Our House on Hueco
Carlos Nicolas Flores Texas
Tech University Press (2006)
a 10-year-old Hispanic boy growing up poor in an El Paso barrio in
the 1950s, life can seem idyllic: you come home from school and mom
is always there, making tortillas for the evening meal; dad is the
strongest man you know; and everything you could ever want in a best
friend lives right next door. You seemingly have everything you need
under your family's rented roof until the day your parents tell you
you're moving out of the only place you've known as home for a
"better" life in another part of town.
Arriving in the new neighborhood,
everything isn't really what it seems. Yes, the newly purchased
beautiful house is there with its light brown brick walls, white
wooden columns on a porch, and a swing hanging from two chains in
the ceiling, but there's also an Anglo family living inside!
Unbeknownst to everyone, "Pop" has made a deal to rent out the
formal house to an Army family, and have his family live in the
subterráneo (basement) while he strives to build an apartment in
the backyard that will one day house the clan — all in the name of
Carlos Nicolas Flores has made this
unique premise the foundation of his debut novel, "Our House on
Hueco," a coming-of-age young adult fiction tale told through the
voice of 10-year-old Junior, who must come to grips with a world he
didn't know existed outside the closed confines of his barrio.
Junior quickly learns that the move has
not only brought about new living arrangements, but also a new way
of looking at family members and friends, and causes him to ponder a
belief system preached to him by his Puerto Rican father that the
United States is the land of opportunity if one is willing to work
hard and make sacrifices.
Throughout the novel, Flores explores themes of racism, poverty, and
the complexities of human nature in a family that is struggling to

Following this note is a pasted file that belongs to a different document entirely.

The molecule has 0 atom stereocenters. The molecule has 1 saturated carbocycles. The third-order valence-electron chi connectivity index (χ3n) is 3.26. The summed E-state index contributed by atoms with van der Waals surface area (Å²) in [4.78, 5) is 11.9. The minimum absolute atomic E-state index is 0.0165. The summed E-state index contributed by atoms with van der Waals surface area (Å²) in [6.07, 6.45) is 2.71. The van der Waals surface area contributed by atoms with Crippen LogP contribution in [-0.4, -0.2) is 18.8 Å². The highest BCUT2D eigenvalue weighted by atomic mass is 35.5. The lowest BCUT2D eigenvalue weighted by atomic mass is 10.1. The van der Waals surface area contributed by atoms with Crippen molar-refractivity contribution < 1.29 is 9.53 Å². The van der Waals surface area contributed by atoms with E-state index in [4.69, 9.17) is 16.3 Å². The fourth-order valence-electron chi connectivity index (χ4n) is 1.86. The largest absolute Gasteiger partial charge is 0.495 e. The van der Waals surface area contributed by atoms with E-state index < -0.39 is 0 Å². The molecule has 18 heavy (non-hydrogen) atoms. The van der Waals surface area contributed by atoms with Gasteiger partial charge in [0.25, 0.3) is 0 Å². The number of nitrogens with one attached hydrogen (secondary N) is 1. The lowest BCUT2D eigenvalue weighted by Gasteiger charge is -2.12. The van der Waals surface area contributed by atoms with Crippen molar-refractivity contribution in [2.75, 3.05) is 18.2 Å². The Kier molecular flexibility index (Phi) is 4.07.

claim a part of the American dream while seemingly not wanting to
let go of parental birthlands, customs and cultures, especially when
mom, who hails from Mexico, comes into contact with "los gringos."
Flores, a co-founding director of the
South Texas Writing Project and a winner of the Chicano/Latino
Literary Prize, boldly lays bare his perception regarding the
nuances of Hispanic patriarchy by making his father figure macho
beyond what most non-Hispanics would deem acceptable or even
realistic. Then he carefully peels back the layers of Latin male
stereotypical behavior to reveal a man who ultimately only wants to
do what's best for his family.
While "Our House on Hueco" is written for young adults, it tells a
quintessential story that transcends generations and racial divides.
It is gritty in substance, yet amusing and alluring when it needs to
be, and nostalgically familiar to anyone who grew up in the '50s
without losing readers who are living their teenage years in the
21st century. Flores has expertly woven a tale that deserves a wide
audience and a permanent place on your bookshelf.
Vincent Bosquez is president of the Society of
Latino and Hispanic Writers of San Antonio